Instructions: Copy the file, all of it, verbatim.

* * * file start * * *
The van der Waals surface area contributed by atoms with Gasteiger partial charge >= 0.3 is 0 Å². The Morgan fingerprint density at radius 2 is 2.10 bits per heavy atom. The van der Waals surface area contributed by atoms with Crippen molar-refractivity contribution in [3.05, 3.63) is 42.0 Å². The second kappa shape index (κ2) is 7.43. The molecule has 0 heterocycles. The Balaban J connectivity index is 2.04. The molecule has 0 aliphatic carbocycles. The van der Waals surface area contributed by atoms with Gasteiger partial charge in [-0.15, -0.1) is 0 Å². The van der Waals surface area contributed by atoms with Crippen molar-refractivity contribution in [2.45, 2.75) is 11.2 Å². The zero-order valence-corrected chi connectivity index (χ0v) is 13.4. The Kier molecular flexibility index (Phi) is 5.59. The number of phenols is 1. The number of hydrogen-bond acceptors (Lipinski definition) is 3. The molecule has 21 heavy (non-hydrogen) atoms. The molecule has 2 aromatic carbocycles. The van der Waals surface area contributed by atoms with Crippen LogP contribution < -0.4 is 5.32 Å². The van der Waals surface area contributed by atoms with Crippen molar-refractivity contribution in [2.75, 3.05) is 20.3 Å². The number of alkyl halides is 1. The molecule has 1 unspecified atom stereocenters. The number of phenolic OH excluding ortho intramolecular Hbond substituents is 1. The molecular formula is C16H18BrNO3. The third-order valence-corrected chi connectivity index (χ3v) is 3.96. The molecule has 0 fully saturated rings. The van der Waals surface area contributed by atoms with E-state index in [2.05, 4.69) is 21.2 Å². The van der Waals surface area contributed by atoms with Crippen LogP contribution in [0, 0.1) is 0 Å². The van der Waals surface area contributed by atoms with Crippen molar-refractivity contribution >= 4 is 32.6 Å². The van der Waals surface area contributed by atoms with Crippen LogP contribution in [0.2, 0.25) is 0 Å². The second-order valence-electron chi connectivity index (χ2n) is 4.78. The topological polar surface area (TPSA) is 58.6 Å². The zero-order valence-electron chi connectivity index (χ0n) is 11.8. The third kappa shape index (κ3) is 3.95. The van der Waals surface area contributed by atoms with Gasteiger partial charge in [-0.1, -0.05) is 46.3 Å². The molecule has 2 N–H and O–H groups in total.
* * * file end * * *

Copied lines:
The van der Waals surface area contributed by atoms with Gasteiger partial charge >= 0.3 is 0 Å². The Morgan fingerprint density at radius 2 is 2.10 bits per heavy atom. The van der Waals surface area contributed by atoms with Crippen molar-refractivity contribution in [3.05, 3.63) is 42.0 Å². The second kappa shape index (κ2) is 7.43. The molecule has 0 heterocycles. The Balaban J connectivity index is 2.04. The molecule has 0 aliphatic carbocycles. The van der Waals surface area contributed by atoms with Gasteiger partial charge in [-0.15, -0.1) is 0 Å². The van der Waals surface area contributed by atoms with Crippen molar-refractivity contribution in [2.45, 2.75) is 11.2 Å². The zero-order valence-corrected chi connectivity index (χ0v) is 13.4. The Kier molecular flexibility index (Phi) is 5.59. The number of phenols is 1. The number of hydrogen-bond acceptors (Lipinski definition) is 3. The molecule has 21 heavy (non-hydrogen) atoms. The molecule has 2 aromatic carbocycles. The van der Waals surface area contributed by atoms with Crippen LogP contribution < -0.4 is 5.32 Å². The van der Waals surface area contributed by atoms with Crippen molar-refractivity contribution in [2.75, 3.05) is 20.3 Å². The number of alkyl halides is 1. The molecule has 1 unspecified atom stereocenters. The number of phenolic OH excluding ortho intramolecular Hbond substituents is 1. The molecular formula is C16H18BrNO3. The third-order valence-corrected chi connectivity index (χ3v) is 3.96. The molecule has 0 fully saturated rings. The van der Waals surface area contributed by atoms with E-state index in [2.05, 4.69) is 21.2 Å². The van der Waals surface area contributed by atoms with Crippen LogP contribution in [0, 0.1) is 0 Å². The van der Waals surface area contributed by atoms with Crippen molar-refractivity contribution >= 4 is 32.6 Å². The van der Waals surface area contributed by atoms with Crippen LogP contribution in [0.2, 0.25) is 0 Å². The second-order valence-electron chi connectivity index (χ2n) is 4.78. The topological polar surface area (TPSA) is 58.6 Å². The zero-order valence-electron chi connectivity index (χ0n) is 11.8. The third kappa shape index (κ3) is 3.95. The van der Waals surface area contributed by atoms with Gasteiger partial charge in [-0.1, -0.05) is 46.3 Å². The molecule has 2 N–H and O–H groups in total.